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Daily Mail’s Alex Brummer’s Economic Outlook for 2015

Alex Brummer Edinburgh International Book Festival 2012 - Portraits / Getty


Alex Brummer, who has worked as City Editor of the Daily Mail since 2000, where he writes a financial column, gave his take on the direction of the economy for 2015. He wrote in the Jewish Chronicle that “the biggest known unknown” is the direction of oil prices, which have dipped below $60 a barrel.

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While Anglo-Saxon economies, namely American and British, have been holding up well, Japan and the eurozone have seen economic instability. He noted the insecurity about the economy has added fuel to the fire of xenophobia, including anti-semitism, on the Continent. Israel’s economy was disrupted by Operation Protective Edge in Gaza this summer and the uncertainty of the coming elections, but Brummer is confident that Israel’s strength as a startup factory will see it through. The property market will continue to be under pressure because of buying from Europeans, especially French. Brummer thinks Israel’s trade with the U.K., which increased 28% in 2014 will continue to be strong.

Brummer wrote an article in the Daily Mail about the possibly dim future of BBC and iTV in the face of competition from paid television. Studios are now finding it more profitable to make video series distributed on Pay TV. He also cited a poll that found cinema going among those 12 to 24 has declined 15% in the past year. The result will be more consolidation among traditional media companies as well as telecom, says Brummer. This follows on the heels of Comcast’s merger with Time Warner Cable and AT&T’s purchase of DirecTV. It is possible that 21st Century Fox might yet purchase Time Warner’s movie and production segment, although the initial offer was turned down.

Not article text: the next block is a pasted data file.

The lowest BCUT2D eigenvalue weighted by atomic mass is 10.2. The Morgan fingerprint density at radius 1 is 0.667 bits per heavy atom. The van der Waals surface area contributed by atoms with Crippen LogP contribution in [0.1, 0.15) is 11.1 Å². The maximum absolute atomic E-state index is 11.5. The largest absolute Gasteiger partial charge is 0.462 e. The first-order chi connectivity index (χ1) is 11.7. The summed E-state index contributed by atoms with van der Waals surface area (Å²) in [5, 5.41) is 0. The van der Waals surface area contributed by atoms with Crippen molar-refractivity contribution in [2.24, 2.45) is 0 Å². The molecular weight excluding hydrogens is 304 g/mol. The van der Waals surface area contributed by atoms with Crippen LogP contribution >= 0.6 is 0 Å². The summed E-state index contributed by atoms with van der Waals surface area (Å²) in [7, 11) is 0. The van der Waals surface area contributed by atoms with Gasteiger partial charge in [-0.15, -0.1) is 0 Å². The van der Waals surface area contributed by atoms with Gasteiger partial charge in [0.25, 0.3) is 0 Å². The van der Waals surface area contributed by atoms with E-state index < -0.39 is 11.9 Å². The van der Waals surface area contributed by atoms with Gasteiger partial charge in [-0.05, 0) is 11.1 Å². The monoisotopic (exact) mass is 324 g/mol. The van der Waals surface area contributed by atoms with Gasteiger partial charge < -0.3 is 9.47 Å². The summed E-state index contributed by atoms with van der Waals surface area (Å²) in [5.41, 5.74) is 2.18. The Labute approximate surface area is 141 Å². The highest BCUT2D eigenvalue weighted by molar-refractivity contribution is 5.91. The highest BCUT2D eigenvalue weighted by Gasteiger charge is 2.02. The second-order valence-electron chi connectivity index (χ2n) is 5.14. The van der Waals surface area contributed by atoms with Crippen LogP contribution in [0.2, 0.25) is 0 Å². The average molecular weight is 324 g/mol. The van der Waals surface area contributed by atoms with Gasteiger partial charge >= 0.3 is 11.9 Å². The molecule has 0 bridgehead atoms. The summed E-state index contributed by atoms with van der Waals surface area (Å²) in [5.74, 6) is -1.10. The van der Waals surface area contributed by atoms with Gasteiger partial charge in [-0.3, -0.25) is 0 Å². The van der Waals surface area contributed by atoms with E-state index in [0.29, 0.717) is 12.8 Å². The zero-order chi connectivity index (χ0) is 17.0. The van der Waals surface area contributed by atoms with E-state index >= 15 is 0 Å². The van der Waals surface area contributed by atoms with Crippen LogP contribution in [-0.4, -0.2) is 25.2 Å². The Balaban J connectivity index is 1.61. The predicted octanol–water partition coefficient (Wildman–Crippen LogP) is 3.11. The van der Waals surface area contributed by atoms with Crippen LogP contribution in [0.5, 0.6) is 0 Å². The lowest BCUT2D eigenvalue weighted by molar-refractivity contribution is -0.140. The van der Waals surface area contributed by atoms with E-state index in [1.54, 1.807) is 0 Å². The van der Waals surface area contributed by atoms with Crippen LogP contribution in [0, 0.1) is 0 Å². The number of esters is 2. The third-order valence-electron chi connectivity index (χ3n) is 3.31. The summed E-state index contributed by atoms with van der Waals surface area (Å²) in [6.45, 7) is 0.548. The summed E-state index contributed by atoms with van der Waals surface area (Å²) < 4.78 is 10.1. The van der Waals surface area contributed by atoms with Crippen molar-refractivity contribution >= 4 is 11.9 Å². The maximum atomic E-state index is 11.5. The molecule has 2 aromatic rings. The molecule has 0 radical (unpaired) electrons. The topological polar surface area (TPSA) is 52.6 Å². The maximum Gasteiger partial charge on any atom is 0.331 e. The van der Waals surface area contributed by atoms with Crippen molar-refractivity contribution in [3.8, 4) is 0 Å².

Both the U.S. Federal Reserve and the Bank of England are likely to raise rates in 2015. Concerning the U.K Elections, Brummer sees a minority Tory government and huge gains for Scottish Nationalists.

2015 might see Putin’s revenge in the form of intentionally defaulting on Western debts as a retaliation for sanctions. The hardest hit in Europe could be the French bank, Societe Generale. Brummer thinks oil prices will continue to be low, and many countries and companies will forced to cut production.

While Brummer admitted that trying to predict the direction of the stock market is a “mug’s game, ” low bond yields worldwide still make stocks an attractive investment.



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